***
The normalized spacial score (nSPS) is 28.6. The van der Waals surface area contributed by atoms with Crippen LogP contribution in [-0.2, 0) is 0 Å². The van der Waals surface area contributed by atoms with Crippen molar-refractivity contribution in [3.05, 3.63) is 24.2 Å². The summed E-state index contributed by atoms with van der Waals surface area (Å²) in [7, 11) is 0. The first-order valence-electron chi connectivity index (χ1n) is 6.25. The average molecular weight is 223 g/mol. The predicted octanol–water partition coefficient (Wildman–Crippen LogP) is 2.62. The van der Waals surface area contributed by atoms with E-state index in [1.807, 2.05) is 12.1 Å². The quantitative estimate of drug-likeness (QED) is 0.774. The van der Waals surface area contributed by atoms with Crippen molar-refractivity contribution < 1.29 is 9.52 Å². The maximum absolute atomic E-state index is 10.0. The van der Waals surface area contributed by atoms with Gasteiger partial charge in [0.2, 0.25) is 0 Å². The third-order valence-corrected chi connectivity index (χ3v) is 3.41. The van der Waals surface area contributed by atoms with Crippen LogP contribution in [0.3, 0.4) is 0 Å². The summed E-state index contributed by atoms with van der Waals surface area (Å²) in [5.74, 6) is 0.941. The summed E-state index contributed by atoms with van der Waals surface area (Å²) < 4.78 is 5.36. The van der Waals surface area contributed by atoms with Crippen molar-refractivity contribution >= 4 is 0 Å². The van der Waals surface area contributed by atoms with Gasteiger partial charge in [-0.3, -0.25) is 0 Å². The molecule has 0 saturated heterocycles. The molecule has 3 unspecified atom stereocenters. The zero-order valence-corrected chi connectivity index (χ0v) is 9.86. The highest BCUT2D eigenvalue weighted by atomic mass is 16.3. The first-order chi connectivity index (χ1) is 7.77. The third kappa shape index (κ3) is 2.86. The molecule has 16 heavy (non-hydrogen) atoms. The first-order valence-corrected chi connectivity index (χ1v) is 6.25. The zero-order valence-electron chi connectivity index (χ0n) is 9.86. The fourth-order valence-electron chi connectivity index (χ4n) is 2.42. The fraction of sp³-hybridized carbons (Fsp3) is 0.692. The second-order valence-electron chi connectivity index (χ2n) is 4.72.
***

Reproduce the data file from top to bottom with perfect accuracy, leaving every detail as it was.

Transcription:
The normalized spacial score (nSPS) is 28.6. The van der Waals surface area contributed by atoms with Crippen LogP contribution in [-0.2, 0) is 0 Å². The van der Waals surface area contributed by atoms with Crippen molar-refractivity contribution in [3.05, 3.63) is 24.2 Å². The summed E-state index contributed by atoms with van der Waals surface area (Å²) in [7, 11) is 0. The first-order valence-electron chi connectivity index (χ1n) is 6.25. The average molecular weight is 223 g/mol. The predicted octanol–water partition coefficient (Wildman–Crippen LogP) is 2.62. The van der Waals surface area contributed by atoms with E-state index in [1.807, 2.05) is 12.1 Å². The quantitative estimate of drug-likeness (QED) is 0.774. The van der Waals surface area contributed by atoms with Crippen molar-refractivity contribution < 1.29 is 9.52 Å². The maximum absolute atomic E-state index is 10.0. The van der Waals surface area contributed by atoms with Gasteiger partial charge in [0.2, 0.25) is 0 Å². The third-order valence-corrected chi connectivity index (χ3v) is 3.41. The van der Waals surface area contributed by atoms with Crippen LogP contribution in [0.3, 0.4) is 0 Å². The summed E-state index contributed by atoms with van der Waals surface area (Å²) in [5.74, 6) is 0.941. The summed E-state index contributed by atoms with van der Waals surface area (Å²) < 4.78 is 5.36. The van der Waals surface area contributed by atoms with Crippen molar-refractivity contribution >= 4 is 0 Å². The van der Waals surface area contributed by atoms with Gasteiger partial charge in [-0.3, -0.25) is 0 Å². The molecule has 0 saturated heterocycles. The molecule has 3 unspecified atom stereocenters. The zero-order valence-corrected chi connectivity index (χ0v) is 9.86. The highest BCUT2D eigenvalue weighted by atomic mass is 16.3. The first-order chi connectivity index (χ1) is 7.77. The third kappa shape index (κ3) is 2.86. The molecule has 16 heavy (non-hydrogen) atoms. The first-order valence-corrected chi connectivity index (χ1v) is 6.25. The zero-order valence-electron chi connectivity index (χ0n) is 9.86. The fourth-order valence-electron chi connectivity index (χ4n) is 2.42. The fraction of sp³-hybridized carbons (Fsp3) is 0.692. The second-order valence-electron chi connectivity index (χ2n) is 4.72.